Conversely, as the time increases that you are connected to closing the gap between the desired and actual states of the deeper shared purpose, the continuity power required to get the work done decreases.  This suggests that it takes far more energy to move the system (to close the gap between the desired and actual states) when not connected to the deeper shared purpose.  It is much more efficient to move the system when connected more continuously to the deeper shared purpose.  It does seem to make a difference if you care about what you do, and how much of the time you are connected to that passion and commitment.  We will be field-testing these insights into the geometry of continuity power in the agreements fields over the next months, sharing here what we are finding.

 

If Every Human Is Uniquely Constituted and Contextualized, Always All Ways, Then…

As Homo lumens, a being of light, you know when you experience being alive.  You experience many dimensions of aliveness. Energy, attraction to something, your senses, reflections on what you are perceiving, potentials, activities, outcomes, choices, physicality in 3 dimensions (breadth, width, depth), groups, others, your own self.  You experience all of this.  And, you are unique in what you experience and in how you experience it.

You are uniquely contextualized.  You are the only human being that can be in the exact place where you find yourself in space and time.  Nobody else can be in the exact same space at the exact same time.  So, everyone else is in a different space at any given time, or in a different time in any given space, therefore their experience, their perspective, on any experience is different, even if only a little bit.  You are also the only human that has grown up with the exact set of experiences you have had.  Nobody else has had the same whole set of exact experiences you have had.  This chain of experiences has influenced your context.  Your contextualized experience throughout life is unique.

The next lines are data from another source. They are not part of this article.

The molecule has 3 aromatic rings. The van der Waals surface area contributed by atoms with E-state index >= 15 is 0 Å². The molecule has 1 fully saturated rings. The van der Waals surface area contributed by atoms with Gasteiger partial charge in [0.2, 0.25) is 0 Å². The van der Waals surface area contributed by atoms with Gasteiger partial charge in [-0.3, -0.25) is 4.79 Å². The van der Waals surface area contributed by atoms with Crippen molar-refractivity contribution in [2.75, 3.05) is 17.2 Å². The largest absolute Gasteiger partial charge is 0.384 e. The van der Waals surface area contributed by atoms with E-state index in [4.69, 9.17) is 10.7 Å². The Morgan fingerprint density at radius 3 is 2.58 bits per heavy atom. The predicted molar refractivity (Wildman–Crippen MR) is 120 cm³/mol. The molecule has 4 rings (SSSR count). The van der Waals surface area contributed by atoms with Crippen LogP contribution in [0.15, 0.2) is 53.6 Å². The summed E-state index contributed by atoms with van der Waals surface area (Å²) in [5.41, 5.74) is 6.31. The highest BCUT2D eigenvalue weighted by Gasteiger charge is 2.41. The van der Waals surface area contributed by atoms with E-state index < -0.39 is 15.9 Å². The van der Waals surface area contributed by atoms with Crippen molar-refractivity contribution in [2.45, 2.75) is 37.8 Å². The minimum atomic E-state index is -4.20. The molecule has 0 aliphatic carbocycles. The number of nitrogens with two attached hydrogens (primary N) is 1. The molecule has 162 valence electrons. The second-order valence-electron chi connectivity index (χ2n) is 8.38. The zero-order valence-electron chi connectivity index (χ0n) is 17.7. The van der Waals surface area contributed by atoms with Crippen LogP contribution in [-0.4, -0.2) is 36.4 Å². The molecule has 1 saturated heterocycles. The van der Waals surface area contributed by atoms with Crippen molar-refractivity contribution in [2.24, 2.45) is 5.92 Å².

You are uniquely constituted.  You are the only human being that was born to the parents you were with the exact genetic code that you have, which has expressed in the particular way your genetic code has.  Even identical twins have different experiences, which cause different expressions of the genetic code to show up over time.  You are uniquely constituted, with different gifts, developed capacities, potentials, and learning opportunities.

Since you and I are each uniquely constituted and uniquely contextualized, I cannot be having the same experience that you are having.  They are different experiences.  Different in what I see in the experiences.  Different in how I relate them to elements in my lived context.  Different in what I can do with them.  Not at all like your experience.  Ever.

Sometimes that our experiences are different is irrelevant.  That your experience is different does not add to my experience.  At the park, you experienced soaring with the eagles and smelled the pine trees, while I remembered making tunnels in the dirt in that same park as a kid.  The difference does not matter.

Sometimes that our experiences are different is relevant.  We work together, because you are creative, and so am I.  That your experience is different does add to mine.  In our conversation at the park, you were thinking of who to invite to dinner and games we could play.  I was thinking about what we could eat, weaving in the food preferences of our guests.  I need you to be different and relevant.

Since your experience is different than mine, there is only one way to know and benefit from the difference.  I cannot directly experience your world.  I can be with you in your world.  I can ask you about your experience, and I can listen.

Straightforward and valuable.  And, we humans seem to rarely do this.  Maybe we could start.

From I Interact to We Interact